On Tuesday, July 13, Carbondale trustees met for their first regular hybrid meeting. The meeting room is now expanded thanks to a retractable wall and four large television screens that broadcast a Zoom feed of remote attendees. A camera simultaneously streams the board on YouTube, speaking into microphones that amplify to the room and over the web. This strategy was first tried in October then put on hold with a second wave of illness impacting the country. The hybrid function will continue indefinitely, as another way to encourage public participation.
Attending in-person: Mayor Dan Richardson, Lani Kitching, Erica Sparhawk and Marty Silverstein. Meanwhile, Heather Henry and Luis Yllanes joined via Zoom and it was mostly seamless, despite some occasional lag. Ben Bohmfalk was not in attendance. “Y’know, it’s a brave new world. I have to get used to this,” commented Silverstein.
Trustees breezed through the consent agenda and several liquor license approvals, then heard from the public on items not on the agenda before each delivered an update on their respective areas of interest and engagement. All public meetings are archived on the channel “Town of Carbondale” on YouTube.
Among the special event liquor licenses approved: A Wilderness Workshop event on Friday, September 24, Colorado Animal Rescue’s First Friday Block Party (which includes a Pride parade) on Sept. 3 and Cowboy Up! on Aug. 27, benefitting Smiling Goat Ranch.
Aspen Valley Land Trust (AVLT) came before the trustees to request additional funds to help with the acquisition and preservation of Coffman Ranch, 35 acres of wetlands with nearly a mile of river frontage east of Carbondale. AVLT agreed to purchase the property for $6.5 million, a discounted price that Rex and Jo Coffman offered to see their ranch protected into perpetuity as a thoughtfully-managed community asset.
“I think we’ve all noticed we have a few new people in town,” remarked Mayor Richardson. “We’ve seen a lot of agricultural land converted to housing and that’s okay as long as we preserve some key areas, whether it be for a wildlife corridor or for river access or for regenerative agriculture… We get into trouble when we aren’t conserving enough land.”
Trustees unanimously agreed to approve AVLT’s funding request of $25,000. Learn more about the project at avlt.org/coffman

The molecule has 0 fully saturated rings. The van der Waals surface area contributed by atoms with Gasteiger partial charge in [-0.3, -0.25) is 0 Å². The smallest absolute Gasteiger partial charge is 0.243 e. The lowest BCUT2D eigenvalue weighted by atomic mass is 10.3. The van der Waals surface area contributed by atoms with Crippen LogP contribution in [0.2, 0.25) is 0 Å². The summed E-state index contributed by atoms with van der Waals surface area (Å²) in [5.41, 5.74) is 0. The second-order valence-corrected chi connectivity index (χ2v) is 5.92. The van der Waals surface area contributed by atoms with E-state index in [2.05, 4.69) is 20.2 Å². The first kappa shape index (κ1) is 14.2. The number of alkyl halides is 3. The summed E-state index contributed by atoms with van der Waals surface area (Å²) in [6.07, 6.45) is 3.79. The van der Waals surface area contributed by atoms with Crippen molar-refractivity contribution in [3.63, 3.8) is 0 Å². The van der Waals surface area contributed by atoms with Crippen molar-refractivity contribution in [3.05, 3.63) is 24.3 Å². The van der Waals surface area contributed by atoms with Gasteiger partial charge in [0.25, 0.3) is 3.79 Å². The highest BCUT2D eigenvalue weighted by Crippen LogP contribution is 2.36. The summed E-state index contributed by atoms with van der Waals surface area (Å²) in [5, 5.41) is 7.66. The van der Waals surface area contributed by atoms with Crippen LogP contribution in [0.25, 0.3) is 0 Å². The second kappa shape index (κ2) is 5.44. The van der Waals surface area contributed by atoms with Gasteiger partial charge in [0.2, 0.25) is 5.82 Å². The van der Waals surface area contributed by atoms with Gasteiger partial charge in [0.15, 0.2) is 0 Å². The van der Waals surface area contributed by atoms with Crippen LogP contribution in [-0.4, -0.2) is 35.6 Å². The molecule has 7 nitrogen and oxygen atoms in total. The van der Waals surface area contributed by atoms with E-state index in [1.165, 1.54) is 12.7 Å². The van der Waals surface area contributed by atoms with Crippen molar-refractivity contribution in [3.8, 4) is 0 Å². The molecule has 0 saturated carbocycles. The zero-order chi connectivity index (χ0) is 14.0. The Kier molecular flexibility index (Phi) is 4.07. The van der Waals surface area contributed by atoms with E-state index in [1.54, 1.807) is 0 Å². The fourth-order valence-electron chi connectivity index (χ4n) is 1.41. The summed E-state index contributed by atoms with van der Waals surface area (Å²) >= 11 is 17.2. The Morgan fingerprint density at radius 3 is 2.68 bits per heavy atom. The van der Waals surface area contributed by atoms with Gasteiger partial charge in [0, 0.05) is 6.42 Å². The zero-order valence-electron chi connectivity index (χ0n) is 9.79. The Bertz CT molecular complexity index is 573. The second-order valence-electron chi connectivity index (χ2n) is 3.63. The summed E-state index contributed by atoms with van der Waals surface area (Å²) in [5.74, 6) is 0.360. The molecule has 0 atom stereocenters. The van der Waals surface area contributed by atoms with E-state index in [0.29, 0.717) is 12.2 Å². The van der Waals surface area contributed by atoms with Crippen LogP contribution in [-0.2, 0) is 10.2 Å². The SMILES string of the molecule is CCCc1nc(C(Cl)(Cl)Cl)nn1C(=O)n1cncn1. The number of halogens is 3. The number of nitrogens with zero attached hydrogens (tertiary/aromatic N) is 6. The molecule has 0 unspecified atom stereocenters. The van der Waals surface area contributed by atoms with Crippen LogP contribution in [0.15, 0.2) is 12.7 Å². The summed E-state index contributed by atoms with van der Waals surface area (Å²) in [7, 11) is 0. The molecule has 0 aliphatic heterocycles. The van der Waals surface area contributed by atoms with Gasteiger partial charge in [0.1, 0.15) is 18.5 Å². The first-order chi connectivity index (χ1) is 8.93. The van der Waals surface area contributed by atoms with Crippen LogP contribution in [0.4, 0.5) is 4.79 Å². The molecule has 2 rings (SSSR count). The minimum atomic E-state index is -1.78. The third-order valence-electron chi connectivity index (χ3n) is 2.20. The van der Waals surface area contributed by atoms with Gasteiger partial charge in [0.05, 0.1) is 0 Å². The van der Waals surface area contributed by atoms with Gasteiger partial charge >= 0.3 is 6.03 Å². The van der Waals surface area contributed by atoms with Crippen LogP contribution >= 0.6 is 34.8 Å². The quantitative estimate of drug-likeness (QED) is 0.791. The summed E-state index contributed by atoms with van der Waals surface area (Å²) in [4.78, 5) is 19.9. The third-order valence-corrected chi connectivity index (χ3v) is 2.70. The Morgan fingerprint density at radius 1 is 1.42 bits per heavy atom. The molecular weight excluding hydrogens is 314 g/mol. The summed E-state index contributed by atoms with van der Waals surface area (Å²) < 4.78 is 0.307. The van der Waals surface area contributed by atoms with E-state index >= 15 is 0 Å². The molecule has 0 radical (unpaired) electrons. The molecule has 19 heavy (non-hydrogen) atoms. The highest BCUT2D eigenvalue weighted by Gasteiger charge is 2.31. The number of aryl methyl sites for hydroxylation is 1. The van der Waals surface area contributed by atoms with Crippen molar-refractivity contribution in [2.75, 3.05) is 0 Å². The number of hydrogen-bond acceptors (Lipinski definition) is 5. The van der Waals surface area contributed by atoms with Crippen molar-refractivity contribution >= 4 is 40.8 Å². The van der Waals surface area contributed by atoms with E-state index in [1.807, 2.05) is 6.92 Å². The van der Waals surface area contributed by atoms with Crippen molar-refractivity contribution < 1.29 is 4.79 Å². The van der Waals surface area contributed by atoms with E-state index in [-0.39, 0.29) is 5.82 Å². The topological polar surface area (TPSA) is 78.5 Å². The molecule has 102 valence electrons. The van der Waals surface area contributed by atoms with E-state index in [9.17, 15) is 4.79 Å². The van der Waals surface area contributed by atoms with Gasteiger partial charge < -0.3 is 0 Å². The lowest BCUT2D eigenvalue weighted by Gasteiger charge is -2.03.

Next, Red Cunningham came before the trustees asking that the town waive rental fees associated with a recently purchased events stage. The request was approved. Cunningham and his wife Julie are hosting a free concert with donations accepted to benefit the ALC Foundation, created in honor of their daughter, Anna Cunningham, who lost her battle with Ewing’s Sarcoma in 2019 at the age of 16. The ALC Foundation offers support to children and their families diagnosed with pediatric cancer. The concert takes place on Friday, July 16, at the River Valley Ranch driving range and features acclaimed singer/songwriter Brett Dennen with local band Shady Lane opening the show. V.I.P. tickets are available at ALCfoundation.net
The donation of a passive park, Ramey-Harvey Park behind Crystal Meadows along Graceland Drive, was accepted by the town with the criteria that the park not be built on.
A replacement judge and special prosecutor were granted the town’s approval to proceed with a legal case that involves a town employee who was bit by a dog and has a working relationship with the town prosecutor.
The final item of Tuesday’s agenda was alluded to throughout the meeting. After 10 years of diligent work on behalf of Carbondale, Town Manager Jay Harrington will be stepping away on Sept. 10 to take a job as manager of Routt County.
“It’s been a wonderful ten years,” Harrington told trustees. “Thank you for the opportunity.”
Harrington suggested that 10 years may just be “the sweet spot” for a town manager, and new leadership could be healthy and beneficial for the town. In the next 60 days, Harrington will assist with lining out the budget along with a few other big items.
Trustees agreed with Harrington’s assessment that the process of hiring a new town manager should begin with contracting at least one recruitment company that is familiar with the area, then proceed methodically with community engagement. “We’d be crazy not to have a consultant and crazy to entertain consultants that don’t know our candidate pool well,” said Mayor Richardson. “While probably not the hardest thing, this could possibly be the most important thing that we do as a board.”
Harrington’s career began as a planner for La Plata County and has taken him intimately into the folds of Pagosa Springs, Telluride and Cortez. He beams about Carbondale’s staff expertise and the community’s way of showing up during challenging times. “It’s been a great community to raise my son.”